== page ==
When fish are cultured intensively and fed protein-rich feeds they can produce high concentrations of ammonia in the water. Ammonia and other metabolic wastes are gradually removed by natural processes in ponds or through the use of biological filters in recirculating and reuse systems. Ammonia is removed by bacteria that initially convert it into nitrite and subsequently into nitrate. Nitrite is toxic to fish and causes “brown blood” disease. Concentrations of 0.5 ppm have reduced growth and adversely affected fish. Fish can tolerate nitrate to several hundred ppm. Removal or detoxification of ammonia is facilitated by providing and maintaining an optimal environment for the appropriate bacteria (pH between 7-9; temperature approximately 24-30° C).


The concentration of bases and acids in the water determines its pH. A low pH is acidic and a high pH is basic; a pH of 7 is neutral. Fish survive and grow best in waters with a pH between 6-9. If pH readings are outside this range, fish growth is reduced. At values below 4.5 or above 10, mortalities occur.

In well-buffered ponds (with alkalinity over 50-100 ppm, see next section), pH typically fluctuates one or two units daily. In the morning, carbon dioxide levels are high and pH is low as a result of respiration during the night (carbon dioxide forms a mild acid when dissolved in water). After sunrise, algae and other green plants produce carbohydrates and oxygen from carbon dioxide and water by photosynthesis. As carbon dioxide is removed from the water, its pH increases. The lowest pH of the day is typically associated with the lowest level of dissolved oxygen. The highest pH of the day is typically associated with the highest level of dissolved oxygen.

In recirculating systems, vitrification and respiration of both fish and biofilter bacteria decrease pH. Frequently, a buffer such as sodium bicarbonate is added to prevent the pH from falling too much.


The buffering capacity of culture water, expressed as ppm calcium carbonate, is its alkalinity. Alkalinity is a measurement of carbonate and bicarbonate ions (ions are atoms or groups of atoms with a negative or positive charge) dissolved in the water. As the amount of carbon dioxide fluctuates, the pH of water changes. The magnitude of this shift is determined by the water’s buffering capacity or its ability to absorb acids and/or bases. Photosynthetic activity in a poorly buffered pond can cause pH to increase, perhaps from as low as six in the morning to nine or more by late afternoon. In a pond with higher alkalinity, the pH shift is reduced. For instance, the daily shift in a well buffered pond might be from a pH of seven in the morning to eight by late afternoon. A suitable range of alkalinity is 20 to 300 ppm. Alkalinity in excess of 300 ppm does not adversely affect fish, but it does interfere with action of certain commonly used chemicals (e.g., copper sulfate). Alkalinity remains relatively constant in ponds, but decreases steadily in nonsupplemented, recirculating systems. Alkalinity can be increased by adding agricultural limestone to ponds or sodium bicarbonate to recirculating systems.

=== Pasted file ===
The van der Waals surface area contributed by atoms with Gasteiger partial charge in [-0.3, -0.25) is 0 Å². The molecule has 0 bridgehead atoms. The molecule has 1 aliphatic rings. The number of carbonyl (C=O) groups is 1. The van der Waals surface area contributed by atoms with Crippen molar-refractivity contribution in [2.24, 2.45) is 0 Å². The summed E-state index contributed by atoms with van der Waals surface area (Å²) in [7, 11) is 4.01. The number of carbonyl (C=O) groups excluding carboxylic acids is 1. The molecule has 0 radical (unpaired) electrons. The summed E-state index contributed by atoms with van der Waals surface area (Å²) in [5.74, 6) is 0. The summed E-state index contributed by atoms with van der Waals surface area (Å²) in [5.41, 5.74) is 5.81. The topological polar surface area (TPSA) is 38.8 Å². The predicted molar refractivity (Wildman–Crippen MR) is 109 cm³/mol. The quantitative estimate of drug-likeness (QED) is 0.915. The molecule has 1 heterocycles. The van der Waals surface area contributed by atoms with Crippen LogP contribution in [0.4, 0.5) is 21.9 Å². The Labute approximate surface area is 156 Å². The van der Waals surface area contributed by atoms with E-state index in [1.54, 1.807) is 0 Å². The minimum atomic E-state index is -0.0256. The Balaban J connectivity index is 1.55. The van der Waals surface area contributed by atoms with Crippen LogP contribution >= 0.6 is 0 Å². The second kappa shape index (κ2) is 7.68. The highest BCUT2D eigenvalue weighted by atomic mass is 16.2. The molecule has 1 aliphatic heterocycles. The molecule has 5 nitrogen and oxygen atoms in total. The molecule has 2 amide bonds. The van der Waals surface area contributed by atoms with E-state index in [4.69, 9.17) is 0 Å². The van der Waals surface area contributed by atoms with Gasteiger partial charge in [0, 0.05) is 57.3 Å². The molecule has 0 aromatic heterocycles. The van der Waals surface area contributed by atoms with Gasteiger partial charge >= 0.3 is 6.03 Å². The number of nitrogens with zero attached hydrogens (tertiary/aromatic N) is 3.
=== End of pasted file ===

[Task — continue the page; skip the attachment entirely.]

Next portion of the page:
Calcium and magnesium ions comprise hardness. Test procedures usually determine both ions as “total hardness,” expressed as ppm calcium carbonate. In most waters the concentrations of alkalinity and hardness are similar, but they can differ vastly as alkalinity measures negative ions (carbonate, bicabonate) and hardness measures positive ions (calcium, magnesium). Hardness is important, especially in the culture of several commercial species. If hardness is deficient, these species do not grow well. Hardness should be above 50 ppm; low hardness can be adjusted by the addition of lime or calcium chloride.

Carbon Dioxide

Only when using groundwater, transporting fish at high densities, or in recirculating systems are carbon dioxide problems likely to develop. At high concentrations, carbon dioxide causes fish to lose equilibrium, become disoriented and possibly die. Testing groundwater before use and aerating it, if necessary, will reduce carbon dioxide to acceptable levels. Careful planning, aeration or oxygenation, and buffering of water will keep carbon dioxide at acceptable levels when large numbers of fish are hauled extended distances or cultured in recirculating systems.